Vickie Guerrero: Oh Percy, you are making me blush. Come on now. Everyone has a Jekyll & Hyde side to them. In real life, I love life and laughing and enjoying my day and making everyone feel comfortable around me. But when it comes time to be the villain or the biatch of a character, man I’m 100% in and I am ready to go. Every woman can find that in just a few seconds if they look deep into their heart (laughing).
“Excuse Me!” such a simple phrase, but did it rub people the wrong way. How did that phrase become your punchline?
Vickie Guerrero: I’m still baffled that it works today. I got that phrase by forgetting my line one night on a promo on stage in a wheelchair with, Teddy Long behind me. The writers and Vince kept changing my promo about four or five times before we went live. You usually get a promo about 2-hours before we went live and it was a piece a cake, I would go get ready and get in a corner and memorize my lines. But this particular night, they thought it was great to keep changing my promo and I got the last revision probably about 10-till we went live. And Teddy Long pushes me in the wheelchair and he goes, “You’re going to screw this up aren’t you, playa?” And I said, “I think so. I think I’m going to do it.” I had 5-different versions in my head. I was human and I was just like, “God, I don’t think I can do this tonight,” and sure enough I went out there and I just went blank. The promo that they had for me I just jumbled it and I just stopped and was trying to find my place and “Excuse me,” came out and the crowd was giving me such horrible love. I just started yelling this at them and they loved it. They got even louder and the writer’s caught on to that and we used it ever since. Instead of music that’s what I came out to. At first, I thought, “This is going to be a flop, this is why I’m going to leave WWE,” and sure enough, it just became history. It became such a success that I still use it today at all of my wrestling shows. People want video messages of me yelling it in their ear. I thought, “Hey, as long as this works, I will keep using it.”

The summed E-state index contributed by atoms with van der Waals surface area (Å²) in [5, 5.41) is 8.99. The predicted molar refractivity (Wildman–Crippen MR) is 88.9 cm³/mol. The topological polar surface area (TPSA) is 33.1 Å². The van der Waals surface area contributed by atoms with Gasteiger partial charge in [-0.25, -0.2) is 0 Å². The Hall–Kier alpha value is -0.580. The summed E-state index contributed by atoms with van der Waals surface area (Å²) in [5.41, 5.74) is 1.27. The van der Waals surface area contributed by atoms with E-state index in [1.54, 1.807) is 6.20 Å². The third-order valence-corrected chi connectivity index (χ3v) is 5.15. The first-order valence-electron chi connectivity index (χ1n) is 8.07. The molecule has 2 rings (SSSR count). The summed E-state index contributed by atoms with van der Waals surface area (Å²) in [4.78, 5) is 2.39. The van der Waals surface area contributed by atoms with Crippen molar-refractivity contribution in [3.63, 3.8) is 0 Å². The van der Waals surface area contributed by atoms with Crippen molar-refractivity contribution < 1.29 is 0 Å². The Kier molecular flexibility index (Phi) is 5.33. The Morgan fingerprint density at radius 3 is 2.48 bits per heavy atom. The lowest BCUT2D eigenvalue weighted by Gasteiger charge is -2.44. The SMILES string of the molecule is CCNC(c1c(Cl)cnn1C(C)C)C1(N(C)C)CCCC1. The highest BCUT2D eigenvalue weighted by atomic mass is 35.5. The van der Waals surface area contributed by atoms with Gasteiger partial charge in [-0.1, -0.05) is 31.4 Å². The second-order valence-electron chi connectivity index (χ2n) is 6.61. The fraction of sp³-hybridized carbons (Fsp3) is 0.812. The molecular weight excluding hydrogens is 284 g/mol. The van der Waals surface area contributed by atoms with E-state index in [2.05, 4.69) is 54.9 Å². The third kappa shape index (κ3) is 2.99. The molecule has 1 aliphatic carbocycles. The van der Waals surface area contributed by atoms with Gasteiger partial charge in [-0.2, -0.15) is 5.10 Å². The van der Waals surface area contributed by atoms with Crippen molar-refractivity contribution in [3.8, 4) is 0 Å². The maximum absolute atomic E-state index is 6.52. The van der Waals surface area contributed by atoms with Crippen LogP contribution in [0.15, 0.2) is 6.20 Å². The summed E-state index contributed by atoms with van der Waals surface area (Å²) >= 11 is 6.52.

I have watched videos of you doing it and you’re still tickled by it.
Vickie Guerrero: (Laughing). Fans are telling me and I’m like, “You want me to yell in your ear,” and they are like, “Yeah, go for it.” So, I’m like, “Here goes.” It’s amazing how loud I can be in their ear. I have a lot of fun with it too.
Is there a balance in being such a disliked heel in pro wrestling and your character is meant to rub people the wrong way to who you are as a person? Sometimes fans can’s separate and think that is the real you. Is there a balance or have you not had any issues with it?
Vickie Guerrero: I’ve had more problems than good from it because I think a lot of fans can’t separate the fictional character from the reality. So, when they see me in public at Comic Cons, I see fans walking in front of my booth and they will pass ten times and just stare at me and give me and give me dirty looks and I’m like, “Oh yeah, this is one of these people that can’t separate the two roles.” But after a whole day of watching me, they come up to me and are like, “Oh my God, you’re laughing and having a great time with the people and you’re smiling and just so nice,” and I’m like, “That’s really who I am.” It’s great when they come up because I really want to show them the other side of me; especially kids. The parents are feeding into this and the kids are watching the parents and they can’t distinguish between what’s reality and what’s fiction. I feel it’s my obligation to kind of let them know, this is what I do on TV, but this is not who I am. It’s always a role on TV and not the real people living their day to day life behind the scenes. I think it’s important that we teach kids that this is just a role and not who I am.
Did you ever see yourself actually being in matches and competing and once you realized that that was going to happen, how did you prepare yourself mentally and physically?